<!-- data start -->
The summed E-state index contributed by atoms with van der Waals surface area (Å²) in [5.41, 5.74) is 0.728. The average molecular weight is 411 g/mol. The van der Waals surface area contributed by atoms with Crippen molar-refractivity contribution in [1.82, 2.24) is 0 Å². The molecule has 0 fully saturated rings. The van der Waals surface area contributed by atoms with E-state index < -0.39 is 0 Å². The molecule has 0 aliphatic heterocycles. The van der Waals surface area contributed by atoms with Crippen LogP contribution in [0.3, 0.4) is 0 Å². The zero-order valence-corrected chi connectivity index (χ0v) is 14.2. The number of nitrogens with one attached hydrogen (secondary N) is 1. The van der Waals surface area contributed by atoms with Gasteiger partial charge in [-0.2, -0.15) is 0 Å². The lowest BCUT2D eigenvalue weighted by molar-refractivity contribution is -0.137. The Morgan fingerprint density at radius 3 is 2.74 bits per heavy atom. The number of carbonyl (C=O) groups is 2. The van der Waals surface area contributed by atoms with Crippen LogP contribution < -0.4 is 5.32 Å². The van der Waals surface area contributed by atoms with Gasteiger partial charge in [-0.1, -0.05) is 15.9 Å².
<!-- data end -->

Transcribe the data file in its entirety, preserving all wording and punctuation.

The summed E-state index contributed by atoms with van der Waals surface area (Å²) in [5.41, 5.74) is 0.728. The average molecular weight is 411 g/mol. The van der Waals surface area contributed by atoms with Crippen molar-refractivity contribution in [1.82, 2.24) is 0 Å². The molecule has 0 fully saturated rings. The van der Waals surface area contributed by atoms with E-state index < -0.39 is 0 Å². The molecule has 0 aliphatic heterocycles. The van der Waals surface area contributed by atoms with Crippen LogP contribution in [0.3, 0.4) is 0 Å². The zero-order valence-corrected chi connectivity index (χ0v) is 14.2. The number of nitrogens with one attached hydrogen (secondary N) is 1. The van der Waals surface area contributed by atoms with Gasteiger partial charge in [-0.2, -0.15) is 0 Å². The lowest BCUT2D eigenvalue weighted by molar-refractivity contribution is -0.137. The Morgan fingerprint density at radius 3 is 2.74 bits per heavy atom. The number of carbonyl (C=O) groups is 2. The van der Waals surface area contributed by atoms with Crippen LogP contribution < -0.4 is 5.32 Å². The van der Waals surface area contributed by atoms with Gasteiger partial charge in [-0.1, -0.05) is 15.9 Å².